It is incredibly troubling when the narratives of survivors are undermined by the perception that 90% of sexual assaults fall into categories that appear less than what society believes constitutes actual rape.

Only 2-8% of rapes are falsely reported [1]. This is quite the opposite of the narrative recently shared by acting leaders in the Office of Civil Rights and the Department of Education. This is a troubling and scary for victims, victim advocates, and students everywhere.

Additionally, 90% of college students know their attacker and that over three quarters of those assaults involve alcohol [2], making the use of alcohol related to sexual violence a serious epidemic even more likely on college campuses.

As a service provider who routinely works with students in advocating for their rights in schools, we have experienced schools who have taken Title IX very seriously in ensuring a response that is accommodating and supportive, while balancing the rights of those accused. We have also experienced schools who routinely have problematic responses, which in turn cultivate hostile learning environments that have devastating effects on students’ success in acquiring their education in an environment conducive to learning; the very right given to them under Title IX.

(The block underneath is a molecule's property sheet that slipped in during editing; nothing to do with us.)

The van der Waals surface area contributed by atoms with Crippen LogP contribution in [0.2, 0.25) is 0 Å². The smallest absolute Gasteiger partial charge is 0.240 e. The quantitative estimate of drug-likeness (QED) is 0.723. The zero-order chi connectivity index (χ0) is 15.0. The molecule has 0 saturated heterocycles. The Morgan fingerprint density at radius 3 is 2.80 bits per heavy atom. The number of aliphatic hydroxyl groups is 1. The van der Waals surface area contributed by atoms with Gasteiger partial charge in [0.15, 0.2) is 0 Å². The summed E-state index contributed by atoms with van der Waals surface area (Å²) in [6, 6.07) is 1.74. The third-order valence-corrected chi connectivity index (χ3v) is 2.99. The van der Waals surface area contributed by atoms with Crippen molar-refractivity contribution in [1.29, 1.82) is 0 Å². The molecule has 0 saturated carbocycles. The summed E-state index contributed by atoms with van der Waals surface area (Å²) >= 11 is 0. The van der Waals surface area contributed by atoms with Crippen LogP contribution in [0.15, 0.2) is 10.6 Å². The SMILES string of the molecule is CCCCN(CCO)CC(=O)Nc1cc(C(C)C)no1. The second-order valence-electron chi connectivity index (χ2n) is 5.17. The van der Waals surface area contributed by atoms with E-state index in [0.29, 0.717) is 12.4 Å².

It is our every hope that the Office of Civil Rights and Department of Education continue to take sexual violence seriously and prioritize ensuring all students are afforded equal opportunity to non-discriminatory access to education.

RVA currently works with over 13 local universities and colleges in the Chicago area, providing training to professional staff, consultation on their policies and procedures responding to sexual violence, participation on campus committees, and support with awareness activities. RVA also provides free services, including 24-hour hospital crisis response, accompaniment to Title IX hearings, individual counseling, and specialized support groups for college students.

Statement from our Director of Advocacy Services, Sarah Layden.

[1] Lonsway, K., Archambault, J., & Lisak, D. (2009). False Reports: Moving Beyond the Issue to Successfully Investigate and Prosecute NonStranger Sexual Assault.
[2] Sampson, R. (2011). Acquaintance Rape of College Students.